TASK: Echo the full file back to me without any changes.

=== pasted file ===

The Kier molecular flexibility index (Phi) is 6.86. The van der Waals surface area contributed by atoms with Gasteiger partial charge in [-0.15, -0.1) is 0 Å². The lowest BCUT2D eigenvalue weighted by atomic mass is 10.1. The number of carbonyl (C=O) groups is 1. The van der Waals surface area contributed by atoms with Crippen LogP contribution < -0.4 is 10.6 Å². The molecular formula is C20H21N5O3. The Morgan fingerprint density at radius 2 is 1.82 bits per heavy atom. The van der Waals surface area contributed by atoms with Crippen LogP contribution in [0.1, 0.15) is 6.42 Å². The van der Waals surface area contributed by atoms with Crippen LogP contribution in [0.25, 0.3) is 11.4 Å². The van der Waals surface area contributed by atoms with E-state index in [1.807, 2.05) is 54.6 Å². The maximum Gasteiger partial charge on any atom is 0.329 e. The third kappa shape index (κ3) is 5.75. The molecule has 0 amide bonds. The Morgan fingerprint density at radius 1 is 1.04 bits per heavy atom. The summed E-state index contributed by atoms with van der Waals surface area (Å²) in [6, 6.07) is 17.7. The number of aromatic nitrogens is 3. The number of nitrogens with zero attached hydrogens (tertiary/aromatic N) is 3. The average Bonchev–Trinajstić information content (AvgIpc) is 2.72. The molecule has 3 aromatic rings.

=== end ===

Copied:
The Kier molecular flexibility index (Phi) is 6.86. The van der Waals surface area contributed by atoms with Gasteiger partial charge in [-0.15, -0.1) is 0 Å². The lowest BCUT2D eigenvalue weighted by atomic mass is 10.1. The number of carbonyl (C=O) groups is 1. The van der Waals surface area contributed by atoms with Crippen LogP contribution < -0.4 is 10.6 Å². The molecular formula is C20H21N5O3. The Morgan fingerprint density at radius 2 is 1.82 bits per heavy atom. The van der Waals surface area contributed by atoms with Crippen LogP contribution in [0.1, 0.15) is 6.42 Å². The van der Waals surface area contributed by atoms with Crippen LogP contribution in [0.25, 0.3) is 11.4 Å². The van der Waals surface area contributed by atoms with E-state index in [1.807, 2.05) is 54.6 Å². The maximum Gasteiger partial charge on any atom is 0.329 e. The third kappa shape index (κ3) is 5.75. The molecule has 0 amide bonds. The Morgan fingerprint density at radius 1 is 1.04 bits per heavy atom. The summed E-state index contributed by atoms with van der Waals surface area (Å²) in [6, 6.07) is 17.7. The number of aromatic nitrogens is 3. The number of nitrogens with zero attached hydrogens (tertiary/aromatic N) is 3. The average Bonchev–Trinajstić information content (AvgIpc) is 2.72. The molecule has 3 aromatic rings.